First blog post for this series, entitled: The politics of Zika virus

             On Monday (April 11, 2016), Dr. Anthony Fauci, director of the National Institute of Allergy and Infectious Diseases (NIAID), and Dr. Anne Schuchat, principal deputy director of the Centers for Disease Control and Prevention (CDC), addressed reporters at a White House briefing. The topic of discussion was Zika virus and an appeal for the necessary funds to prepare for mosquito season, when the virus will likely spread to the southern United States. According to the CDC, at least 346 people from the continental United States have been infected with the virus, mainly through travel-related exposure. However, with the summer months approaching, and mosquito populations expanding with warmer weather, local transmission of Zika virus is likely to occur.

A gridlocked Congress is not an unusual concept to the American people. Still, a “public health crisis of international concern”, as stated by the World Health Organization (WHO) in February of this year, should theoretically hold weight if politicians continually claim to have the best interests of Americans in mind, let alone the public health of all inhabitants of our planet. Unfortunately, Congressional Republicans are tightening their wallets and stubbornly resisting the allocation of necessary funds for combating Zika virus. Rather than listening to knowledgeable scientists and public health officials, pleas for appropriations are falling on deaf ears. Indeed, President Obama has asked Congress, again, for the full $1.9 billion dollars that is required to fuel Zika virus research. On Tuesday (April 12, 2016), Congress approved a bill to provide financial incentives to companies to develop treatments for Zika virus infection, although no funding was provided. Currently, roughly $600 million has been diverted from the Ebola virus funds towards Zika virus research.

Let me pause here to let the following concept sink in: now that Ebola is no longer a potential threat to the United States, it is assumed that the rest of the world can handle the fallout itself…but, that doesn’t seem to be the case. Dr. Margaret Chan, WHO director-general, announced in January that although all known chains of transmission in West Africa had stopped, including the most recent outbreak in Liberia, new flare-ups are likely to occur. This will require a sustained response for prevention of future outbreaks. Indeed, Sylvia Mathews Burwell, U.S. Health and Human Services Secretary, told reporters, “We face two global health challenges, Ebola and Zika, and we don’t have an option to set one aside in the name of the other.” The decision to pull money from the Ebola fund is somewhat analogous to withdrawing military troops from countries where the United States has intervened and then pulled out, for one reason or another, hoping for sustainable change in those regions. Historically, this system doesn’t seem to work, and furthers the global opinion that Americans don’t care about non-Americans.

There is a comical phrase among infectious disease scientists: “ATM diseases” get the money. Essentially, the majority of funding is allocated to AIDS/HIV, tuberculosis, and malaria research, which some say are “sexy diseases” as they engender public attention. We know that these diseases are incredibly important to study and combat, but when funding is limited, research on other diseases stalls. Why don’t we know that much about Zika virus? It didn’t cause outbreaks until recently. This is the problem with emerging pathogens: they burst forth rapidly when we don’t have the tools to control them. The scientific community is now scrambling, working around the clock to learn as much as possible, as quickly as possible. $600 million sounds like a great deal of money, but it is nowhere near enough to fight Zika virus, as Dr. Fauci reiterated on Monday.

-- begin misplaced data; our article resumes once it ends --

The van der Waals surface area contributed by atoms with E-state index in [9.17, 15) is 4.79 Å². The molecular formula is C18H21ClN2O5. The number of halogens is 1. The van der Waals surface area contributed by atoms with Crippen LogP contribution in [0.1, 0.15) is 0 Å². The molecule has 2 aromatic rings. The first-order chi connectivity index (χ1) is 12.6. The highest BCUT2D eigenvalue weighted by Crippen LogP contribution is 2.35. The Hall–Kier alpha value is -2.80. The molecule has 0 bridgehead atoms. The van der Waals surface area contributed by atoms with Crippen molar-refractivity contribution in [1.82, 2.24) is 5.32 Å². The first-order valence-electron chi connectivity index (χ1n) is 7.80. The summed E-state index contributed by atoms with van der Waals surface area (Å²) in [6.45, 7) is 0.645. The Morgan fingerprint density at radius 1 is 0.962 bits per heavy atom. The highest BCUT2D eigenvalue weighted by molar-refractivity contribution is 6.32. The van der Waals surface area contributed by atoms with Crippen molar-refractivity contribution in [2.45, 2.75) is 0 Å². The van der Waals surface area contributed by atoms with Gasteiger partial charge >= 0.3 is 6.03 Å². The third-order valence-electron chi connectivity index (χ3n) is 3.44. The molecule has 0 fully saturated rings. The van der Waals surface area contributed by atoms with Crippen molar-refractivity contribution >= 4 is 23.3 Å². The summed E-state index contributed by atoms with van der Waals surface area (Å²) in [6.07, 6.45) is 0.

Pull-quote: “When the president asked for $1.9 billion, we needed $1.9 billion.” – Dr. Fauci, NIAID

One day several years ago, as a novice virologist, I was star struck when I met Dr. Fauci during one of his routine visits to the laboratories of the NIAID. The first thing I noticed was Dr. Fauci’s notorious New York accent, the second, his calm demeanor, humility, and compassion. His lectures inspired me, giving me great faith in the leaders of our scientific community. Why this faith is lacking in our Congressional leaders is nonsensical to me. If we cannot trust those we have appointed to run programs ethically and passionately, then what is the point of having these leaders?

Pull-quote: “Everything we look at with (Zika) virus seems to be a bit scarier than we initially thought.” – Dr. Schuchat, CDC

The NIAID and CDC, institutions that preserve public health in America, are not the only scientific leaders voicing the urgency of combating infectious disease outbreaks before they become uncontrollable pandemics. The WHO has also emphasized the potential consequences of a Zika virus pandemic. Indeed, although Zika virus is an old virus (it was discovered in 1947), it emerged as a rapidly spreading pathogen causing sizeable outbreaks in recent years. In the span of about one year, 440,000 to 1.3 million Brazilians have been infected with Zika virus, which has spread to at least 33 countries. At this point, the association between Zika virus infection during pregnancy and microcephaly, a condition among infants resulting in a smaller than normal head size, has essentially reached causality. That is, scientists can definitively and causally link the virus to microcephaly. [In subsequent posts, I will present some of the important research rocketing into publication regarding this issue.] In addition to microcephaly, the WHO acknowledges that Zika virus infection likely causes Guillain-Barré syndrome, an autoimmune disorder in which a person’s immune system attacks his/her own nerves.